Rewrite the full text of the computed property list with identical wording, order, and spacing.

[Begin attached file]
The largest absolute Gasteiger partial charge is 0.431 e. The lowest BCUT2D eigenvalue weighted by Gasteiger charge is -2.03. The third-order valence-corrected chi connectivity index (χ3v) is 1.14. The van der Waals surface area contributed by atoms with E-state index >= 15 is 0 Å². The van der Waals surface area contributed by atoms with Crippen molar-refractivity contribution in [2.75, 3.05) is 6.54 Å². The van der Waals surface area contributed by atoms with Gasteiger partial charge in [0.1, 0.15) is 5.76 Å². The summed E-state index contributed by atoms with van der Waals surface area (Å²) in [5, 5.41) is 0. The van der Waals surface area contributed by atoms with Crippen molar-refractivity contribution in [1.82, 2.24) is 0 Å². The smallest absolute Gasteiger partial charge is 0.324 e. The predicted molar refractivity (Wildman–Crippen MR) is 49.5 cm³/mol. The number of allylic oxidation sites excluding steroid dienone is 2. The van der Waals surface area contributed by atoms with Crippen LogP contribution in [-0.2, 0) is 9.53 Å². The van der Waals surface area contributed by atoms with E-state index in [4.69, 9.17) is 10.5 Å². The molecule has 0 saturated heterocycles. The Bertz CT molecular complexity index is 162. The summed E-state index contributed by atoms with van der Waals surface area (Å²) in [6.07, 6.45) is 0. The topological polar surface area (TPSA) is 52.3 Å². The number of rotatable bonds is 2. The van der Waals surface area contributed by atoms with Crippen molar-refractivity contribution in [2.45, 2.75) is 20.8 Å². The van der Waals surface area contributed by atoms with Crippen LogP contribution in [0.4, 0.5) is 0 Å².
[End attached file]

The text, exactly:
The largest absolute Gasteiger partial charge is 0.431 e. The lowest BCUT2D eigenvalue weighted by Gasteiger charge is -2.03. The third-order valence-corrected chi connectivity index (χ3v) is 1.14. The van der Waals surface area contributed by atoms with E-state index >= 15 is 0 Å². The van der Waals surface area contributed by atoms with Crippen molar-refractivity contribution in [2.75, 3.05) is 6.54 Å². The van der Waals surface area contributed by atoms with Gasteiger partial charge in [0.1, 0.15) is 5.76 Å². The summed E-state index contributed by atoms with van der Waals surface area (Å²) in [5, 5.41) is 0. The van der Waals surface area contributed by atoms with Crippen molar-refractivity contribution in [1.82, 2.24) is 0 Å². The smallest absolute Gasteiger partial charge is 0.324 e. The predicted molar refractivity (Wildman–Crippen MR) is 49.5 cm³/mol. The number of allylic oxidation sites excluding steroid dienone is 2. The van der Waals surface area contributed by atoms with Crippen LogP contribution in [-0.2, 0) is 9.53 Å². The van der Waals surface area contributed by atoms with E-state index in [4.69, 9.17) is 10.5 Å². The molecule has 0 saturated heterocycles. The Bertz CT molecular complexity index is 162. The summed E-state index contributed by atoms with van der Waals surface area (Å²) in [6.07, 6.45) is 0. The topological polar surface area (TPSA) is 52.3 Å². The number of rotatable bonds is 2. The van der Waals surface area contributed by atoms with Crippen molar-refractivity contribution in [2.45, 2.75) is 20.8 Å². The van der Waals surface area contributed by atoms with Crippen LogP contribution in [0.4, 0.5) is 0 Å².